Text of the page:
Abstract: A shared coin is one which $n$ players ``simultaneously'' hold and can later reveal, but no sufficiently small coalition can influence or a priori predict the outcome. Such coins are expensive to produce, yet many distributed protocols (including broadcast and Byzantine agreement) need them in bulk.
We introduce a new paradigm for obtaining shared coins. We suggest distributed, pseudo-random bit generators (D-PRBGs). Analogous to a pseudo-random bit generator, which is an efficient algorithm to expand a short random seed into a long random looking sequence, a D-PRBG is a protocol which ``expands'' a ``distributed seed,'' consisting of shared coins, into a longer ``sequence'' of shared coins, at low amortized cost per coin produced. Our main result is the construction of a D-PRBG in which this amortized cost (computation and communication) is significantly lower than the cost of any ``from-scratch'' shared coin generation protocol.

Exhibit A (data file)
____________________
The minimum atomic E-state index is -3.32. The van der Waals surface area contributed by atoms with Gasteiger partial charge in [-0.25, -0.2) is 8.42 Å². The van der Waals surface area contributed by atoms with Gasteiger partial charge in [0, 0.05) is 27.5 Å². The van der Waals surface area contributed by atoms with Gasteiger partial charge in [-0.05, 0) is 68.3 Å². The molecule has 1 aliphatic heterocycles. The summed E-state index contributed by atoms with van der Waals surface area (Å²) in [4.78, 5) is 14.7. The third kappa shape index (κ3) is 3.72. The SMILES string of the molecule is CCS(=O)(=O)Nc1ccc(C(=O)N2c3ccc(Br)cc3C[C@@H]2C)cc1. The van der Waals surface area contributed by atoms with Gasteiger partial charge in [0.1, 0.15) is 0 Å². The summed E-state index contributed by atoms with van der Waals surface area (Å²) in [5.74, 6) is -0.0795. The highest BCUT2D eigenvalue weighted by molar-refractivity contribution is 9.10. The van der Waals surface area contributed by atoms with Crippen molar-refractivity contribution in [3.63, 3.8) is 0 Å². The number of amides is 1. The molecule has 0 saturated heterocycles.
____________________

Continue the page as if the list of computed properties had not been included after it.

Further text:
Furthermore, for applications which are executed repeatedly, we suggest bootstrapping: each run of the D-PRBG produces not only the coins for the current execution but also the seed for the next execution. Since the cost of the initial seed can now effectively be neglected, we get very fast coin generation.
Underlying these constructions are some techniques of independent interest. We consider batch Verifiable Secret Sharing (VSS), where we need to do a large number of VSSs simultaneously. We provide a method in which the amortized cost per VSS is significantly lower than the cost of a VSS for any known VSS protocol.
Ref: Proceedings of the 15th ACM Symposium on Principles of Distributed Computing, ACM, 1996. Paper available below.
Paper: Available as compressed postscript, postscript, or pdf. ( Help if this doesn't work).